The main elements of a satisfactory end to the North Korean nuclear crisis have been in place for more than a decade.
North Korea receives economic assistance, especially energy assistance such as fuel oil or electricity. Nuclear supplier states promise to explore assisting it in building a light water nuclear power plant. North Korea’s sovereignty is clearly acknowledged and security assurances that take regime change off the table are provided.
In return, North Korea commits to a denuclearized Korean Peninsula, terminates all military nuclear programs, places all its nuclear programs and facilities under full international inspections to confirm that none support military objectives, and returns to the Nuclear Non-Proliferation Treaty (NPT) as a non-nuclear weapon state.
That was essentially the arrangement under the 1994 “framework agreement” between Pyongyang and the Clinton Administration.  Its core elements held until 2002 when the Bush Administration imposed unilateral sanctions in response to North Korea’s currency abuses, included North Korea in the famous “axis of evil,” and used the Pentagon’s nuclear posture review to issue thinly veiled nuclear threats against North Korea, Iran, and other states in Washington’s bad books. TheUSalso accused North Korea of mounting a uranium enrichment effort with help from Pakistan’s famous nuclear smuggler A.Q. Khan, but the Koreans denied it and to date no public evidence of the program has been presented.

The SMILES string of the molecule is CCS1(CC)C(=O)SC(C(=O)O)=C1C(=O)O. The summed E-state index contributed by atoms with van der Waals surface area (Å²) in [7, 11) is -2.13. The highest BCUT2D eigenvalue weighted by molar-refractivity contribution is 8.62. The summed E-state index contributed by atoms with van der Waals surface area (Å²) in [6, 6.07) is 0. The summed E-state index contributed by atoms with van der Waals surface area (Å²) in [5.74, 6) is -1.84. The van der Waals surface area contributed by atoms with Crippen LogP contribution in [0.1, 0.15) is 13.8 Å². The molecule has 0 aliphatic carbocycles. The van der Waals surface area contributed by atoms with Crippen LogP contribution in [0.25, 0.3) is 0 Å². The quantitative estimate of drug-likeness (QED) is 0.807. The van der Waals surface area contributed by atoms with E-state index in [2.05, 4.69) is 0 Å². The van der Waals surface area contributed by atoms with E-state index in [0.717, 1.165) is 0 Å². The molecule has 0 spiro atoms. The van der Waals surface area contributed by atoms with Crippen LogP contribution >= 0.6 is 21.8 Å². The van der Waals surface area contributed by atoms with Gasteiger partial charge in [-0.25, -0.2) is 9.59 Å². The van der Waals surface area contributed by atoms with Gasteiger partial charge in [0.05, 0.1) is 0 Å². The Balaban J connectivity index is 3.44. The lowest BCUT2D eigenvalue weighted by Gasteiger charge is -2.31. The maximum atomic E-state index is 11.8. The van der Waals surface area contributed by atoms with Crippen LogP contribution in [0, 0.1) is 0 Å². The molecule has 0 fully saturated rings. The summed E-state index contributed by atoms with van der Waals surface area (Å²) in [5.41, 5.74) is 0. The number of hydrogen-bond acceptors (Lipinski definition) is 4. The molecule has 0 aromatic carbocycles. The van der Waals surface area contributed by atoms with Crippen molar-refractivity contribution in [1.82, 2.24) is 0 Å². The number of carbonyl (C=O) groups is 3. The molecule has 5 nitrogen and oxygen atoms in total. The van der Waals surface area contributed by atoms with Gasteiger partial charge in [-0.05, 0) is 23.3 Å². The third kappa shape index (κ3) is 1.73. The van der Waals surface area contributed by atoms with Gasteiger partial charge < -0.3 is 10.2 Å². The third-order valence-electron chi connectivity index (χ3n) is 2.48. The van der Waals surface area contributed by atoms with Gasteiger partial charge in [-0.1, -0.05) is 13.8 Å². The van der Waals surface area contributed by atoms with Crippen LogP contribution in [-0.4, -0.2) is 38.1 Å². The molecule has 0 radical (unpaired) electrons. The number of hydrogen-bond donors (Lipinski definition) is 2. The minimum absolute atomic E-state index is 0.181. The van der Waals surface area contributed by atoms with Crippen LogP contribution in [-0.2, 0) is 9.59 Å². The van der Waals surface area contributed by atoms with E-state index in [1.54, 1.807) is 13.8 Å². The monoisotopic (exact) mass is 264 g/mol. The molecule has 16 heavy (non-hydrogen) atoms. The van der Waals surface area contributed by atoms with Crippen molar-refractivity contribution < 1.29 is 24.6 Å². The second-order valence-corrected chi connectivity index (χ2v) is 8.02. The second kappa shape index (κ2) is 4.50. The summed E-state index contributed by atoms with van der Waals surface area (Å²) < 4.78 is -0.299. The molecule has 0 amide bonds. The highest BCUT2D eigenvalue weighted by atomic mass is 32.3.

Former President Jimmy Carter, who has served as an informal envoy to North Korea during the Clinton Administration and beyond, found North Korea’s precipitous response – expulsion of the inspectors, resumption of the production of nuclear bomb materials, and withdrawal from the NPT – fully predictable.  The North, he says, has always responded more favorably to positive inducements, especially those that are understood to take regime-change strategies off the table.
The same deal of positive inducements and commitment to a denuclearized Korean peninsula was again agreed to by North Korea in the September 2005 Joint Statement by the parties to the Six-Nation talks.  The 1994 and 2005 agreements stated the deal in terms of the positive commitments made by all the parties. The UN Security Council Resolution No. 1718, unanimously adopted October 14, 2006 following North Korea’s October 9 nuclear warhead test, repeats the deal but focuses on the negative consequences that are to be visited on North Korea until it meets the central demand to end all military programs and return to the NPT under safeguard inspections. Until that time, it will be denied economic cooperation and a broad range of punitive economic measures will be imposed.